Also, with regards to the transceiver, I will need an arduino in the headset with the transceiver right? I though I would so I have a small one along with the bigger one I am using now.

I didn’t put an Arduino in the headset. There isn’t room inside anyway. I made a tiny 3.5V low-dropout regulator board using an LP2951 to power the APC220 module, then tapped into the headset’s battery voltage at the centre pin of the power switch. I connected the “T” pin of the headset to the APC220’s “RX” pin and configured it for 9600 baud. (The APC220 takes standard serial input.)

Do the other values prove to be more accurate. Or are all the values pretty much the same.

The raw data values are very hard to use, without advanced processing. You’d need to use a “Fast Fourier Transform” or similar to make use of them. It’s better to allow the TGAM1 chip to do the processing, and just use the “Attention” and “Meditation” values, at least for now.

Edit: It might be a good idea to delete one of your two identical posts above, too. :slight_smile:

Alright. I will recheck my connections. I can't think of why arduino 5v connected to mindflex ground would make it work. Very odd. Thanks for the tips on wireless connection. The second arduino I have is a solarbotics ardweeny so it may be small enough to fit inside.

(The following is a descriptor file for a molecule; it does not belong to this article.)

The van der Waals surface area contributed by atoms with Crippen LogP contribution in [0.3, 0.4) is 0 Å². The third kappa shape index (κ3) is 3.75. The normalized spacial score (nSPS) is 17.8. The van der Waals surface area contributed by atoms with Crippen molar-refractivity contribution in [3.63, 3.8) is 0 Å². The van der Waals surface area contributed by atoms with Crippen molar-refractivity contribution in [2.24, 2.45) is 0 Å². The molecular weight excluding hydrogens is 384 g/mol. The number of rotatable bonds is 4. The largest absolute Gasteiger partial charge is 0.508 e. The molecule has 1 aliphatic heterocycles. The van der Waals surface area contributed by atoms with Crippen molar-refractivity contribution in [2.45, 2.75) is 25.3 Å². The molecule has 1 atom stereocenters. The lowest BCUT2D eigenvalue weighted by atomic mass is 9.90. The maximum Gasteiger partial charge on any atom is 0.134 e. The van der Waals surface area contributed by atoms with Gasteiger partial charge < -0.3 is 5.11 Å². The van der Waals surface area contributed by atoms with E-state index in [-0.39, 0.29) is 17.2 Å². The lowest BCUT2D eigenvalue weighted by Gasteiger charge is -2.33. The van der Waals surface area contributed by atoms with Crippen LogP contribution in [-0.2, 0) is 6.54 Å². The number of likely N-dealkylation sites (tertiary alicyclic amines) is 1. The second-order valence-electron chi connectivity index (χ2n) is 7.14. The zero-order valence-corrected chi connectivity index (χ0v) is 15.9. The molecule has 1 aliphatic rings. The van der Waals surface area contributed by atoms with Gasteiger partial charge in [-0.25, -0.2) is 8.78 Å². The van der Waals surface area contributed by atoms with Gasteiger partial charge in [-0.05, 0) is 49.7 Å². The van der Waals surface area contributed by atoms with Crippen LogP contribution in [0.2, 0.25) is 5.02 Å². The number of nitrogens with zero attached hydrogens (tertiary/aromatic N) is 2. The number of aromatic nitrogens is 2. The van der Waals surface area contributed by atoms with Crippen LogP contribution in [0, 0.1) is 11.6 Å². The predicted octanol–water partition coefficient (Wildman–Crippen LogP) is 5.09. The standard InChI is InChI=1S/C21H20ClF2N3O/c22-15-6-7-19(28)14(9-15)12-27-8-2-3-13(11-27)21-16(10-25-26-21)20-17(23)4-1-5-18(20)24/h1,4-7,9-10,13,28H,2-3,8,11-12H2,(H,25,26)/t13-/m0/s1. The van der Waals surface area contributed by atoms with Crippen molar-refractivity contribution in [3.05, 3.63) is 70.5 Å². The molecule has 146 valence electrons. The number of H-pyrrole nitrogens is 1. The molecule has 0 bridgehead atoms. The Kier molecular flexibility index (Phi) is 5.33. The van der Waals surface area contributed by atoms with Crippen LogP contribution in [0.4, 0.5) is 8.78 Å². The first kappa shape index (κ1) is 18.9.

Mecatronicsstudent: The second arduino I have is a solarbotics ardweeny so it may be small enough to fit inside.

But you don't need an Arduino inside the headset, if you use an RF module that accepts standard serial at 9600 baud. You shouldn't even need a regulator. I added one for a different reason.

Oh okay. Thanks for your help. Also, an update on the ground situation. The program also works with the ground wire stuck in tx pin, which is what sends data out. What ever I have it connected to(and I could not see much else to connect that wire to) requires power in order for the mindflex circuit to work. And if I connect the ground wire to arduino ground with it on before turning on the mindflex headset, the headset won't turn on until it is removed from arduino's ground, but will stay on after it is reinserted(Although with still no date appearing in serial). As before, the only time data will come in from the headset is when ground(or what I think is ground) is supplied with power. The batteries in the headset are fine.